Approaching the Body as the Guru
Pause for a moment and notice how your body feels. What words might you use to describe the feelings you notice? How do the muscles in your neck, your shoulders and back feel? How does your jaw feel? How does your chest and belly feel in this moment? What is your breath like? Your heartbeat? How is your posture? And what might this all suggest about how you are doing in this very moment? What might this indicate about your past, your story, and the patterns you’ve developed throughout the course of your life?
We all have a multilayered and sometimes complicated relationship with our body. For some it may feel like a distant object that is unfamiliar and strange. For others it may feel like a hostile entity that is unsafe and threatening. Even when the body feels like a safe refuge this can conflict with media messages that induce insecurity and shame. In addition, overwhelming experiences, even if they happened long ago, may alter the way we experience and relate to our body. Fortunately, there are many ways to promote a connected and attuned relationship with the body, one that brings a sense of peace, self-acceptance, and wholeness.
The Sanskrit word guru is generally associated with a guide or teacher. Additionally, the word guru comes from the root gu, which means “darkness” and ru, which means “removal”. In this context, guru can be translated as “the remover of darkness”. Our bodies possess an abundance of information relating to our particular experience in the world. When we learn how to connect with and listen to our bodies, how to relax and deeply experience our bodies, we are able to more fully understand our past and present experience. When approached this way our bodies hold immense potential to be our guru, our remover of darkness.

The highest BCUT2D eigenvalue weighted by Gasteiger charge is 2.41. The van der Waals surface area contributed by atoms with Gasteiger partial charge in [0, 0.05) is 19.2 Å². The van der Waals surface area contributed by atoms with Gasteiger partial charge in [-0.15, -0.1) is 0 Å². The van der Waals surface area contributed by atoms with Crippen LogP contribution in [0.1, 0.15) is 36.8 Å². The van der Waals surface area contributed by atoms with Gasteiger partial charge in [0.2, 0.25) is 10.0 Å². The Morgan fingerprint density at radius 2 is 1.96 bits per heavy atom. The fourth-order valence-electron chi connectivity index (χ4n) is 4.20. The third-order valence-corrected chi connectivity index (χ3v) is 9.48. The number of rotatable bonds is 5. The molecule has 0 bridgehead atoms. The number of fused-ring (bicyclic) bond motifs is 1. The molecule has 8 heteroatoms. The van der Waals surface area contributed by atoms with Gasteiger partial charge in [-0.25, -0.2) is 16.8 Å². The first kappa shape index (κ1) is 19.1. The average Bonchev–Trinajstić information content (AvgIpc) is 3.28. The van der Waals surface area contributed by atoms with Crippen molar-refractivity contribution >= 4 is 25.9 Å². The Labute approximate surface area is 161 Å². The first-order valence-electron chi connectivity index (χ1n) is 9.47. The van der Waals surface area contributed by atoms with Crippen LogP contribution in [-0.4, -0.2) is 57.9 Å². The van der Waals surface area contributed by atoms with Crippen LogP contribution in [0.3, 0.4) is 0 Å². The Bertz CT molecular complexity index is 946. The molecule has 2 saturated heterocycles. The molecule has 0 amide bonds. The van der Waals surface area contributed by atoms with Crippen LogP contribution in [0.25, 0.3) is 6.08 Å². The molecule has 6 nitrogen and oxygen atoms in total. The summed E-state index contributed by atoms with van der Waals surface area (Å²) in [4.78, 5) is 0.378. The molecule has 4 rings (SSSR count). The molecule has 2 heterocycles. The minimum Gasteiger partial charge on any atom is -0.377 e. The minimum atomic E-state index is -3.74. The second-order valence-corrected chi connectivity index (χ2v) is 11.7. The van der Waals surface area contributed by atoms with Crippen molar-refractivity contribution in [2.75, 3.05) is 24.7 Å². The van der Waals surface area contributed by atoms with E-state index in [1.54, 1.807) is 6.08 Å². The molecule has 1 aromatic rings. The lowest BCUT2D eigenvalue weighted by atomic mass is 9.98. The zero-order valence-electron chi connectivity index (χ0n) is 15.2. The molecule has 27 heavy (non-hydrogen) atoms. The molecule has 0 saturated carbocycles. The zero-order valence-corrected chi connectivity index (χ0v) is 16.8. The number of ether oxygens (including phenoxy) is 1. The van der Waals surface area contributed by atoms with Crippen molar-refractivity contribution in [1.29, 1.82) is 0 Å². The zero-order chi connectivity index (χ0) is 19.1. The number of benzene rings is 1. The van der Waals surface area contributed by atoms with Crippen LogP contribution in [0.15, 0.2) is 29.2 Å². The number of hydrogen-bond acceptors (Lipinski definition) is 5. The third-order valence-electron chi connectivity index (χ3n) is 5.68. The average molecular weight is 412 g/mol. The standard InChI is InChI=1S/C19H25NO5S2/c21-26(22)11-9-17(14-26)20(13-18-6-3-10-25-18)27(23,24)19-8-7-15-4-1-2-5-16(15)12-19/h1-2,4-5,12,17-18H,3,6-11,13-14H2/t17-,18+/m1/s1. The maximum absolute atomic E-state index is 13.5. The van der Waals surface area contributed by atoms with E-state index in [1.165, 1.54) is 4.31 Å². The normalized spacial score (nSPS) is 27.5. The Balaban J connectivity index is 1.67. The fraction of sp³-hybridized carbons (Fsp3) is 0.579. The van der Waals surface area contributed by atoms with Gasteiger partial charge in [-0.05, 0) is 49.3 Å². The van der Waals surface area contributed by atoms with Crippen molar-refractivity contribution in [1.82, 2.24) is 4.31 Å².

Yoga and guided imagery are two doorways into a healing and positive body connection that will be explored during the workshop Body as Guru. These practices are accessible to everyone and are effective techniques in fostering both physical and psychological wellbeing.
In this workshop we will explore three branches of yoga: yoga asana (physical poses), pranayama (breath), and dhyana (meditation) and how these practices benefit the body and mind. You will be guided through a gentle sequence of yoga poses, breathing exercises, and meditations that you can use to manage stress, promote physical health, and nurture a positive connection with your body. No prior experience is necessary. Keep in mind anyone can practice yoga regardless of religion, flexibility, strength, etc.
Following an exploration into different yoga practices, we will embark on a guided imagery activity. Guided imagery is a gentle and deeply restful practice that activates the imagination, different parts of the brain, and the senses. A growing body of research demonstrates the many benefits of guided imagery, including improving anxiety and depression and calming the nervous system. In addition, guided imagery can help to stimulate creativity, deepen the awareness of the mind-body relationship and how this manifests in each individual person’s experience, and aid in identifying and meeting specific goals.
Through incorporating yoga and guided imagery, the workshop Body as Guru, will facilitate a therapeutic mind-body process of discovery and empowerment. This will be an opportunity to gain understanding into the unique story your body contains and learn techniques that allow you to connect with your body to promote healing and growth.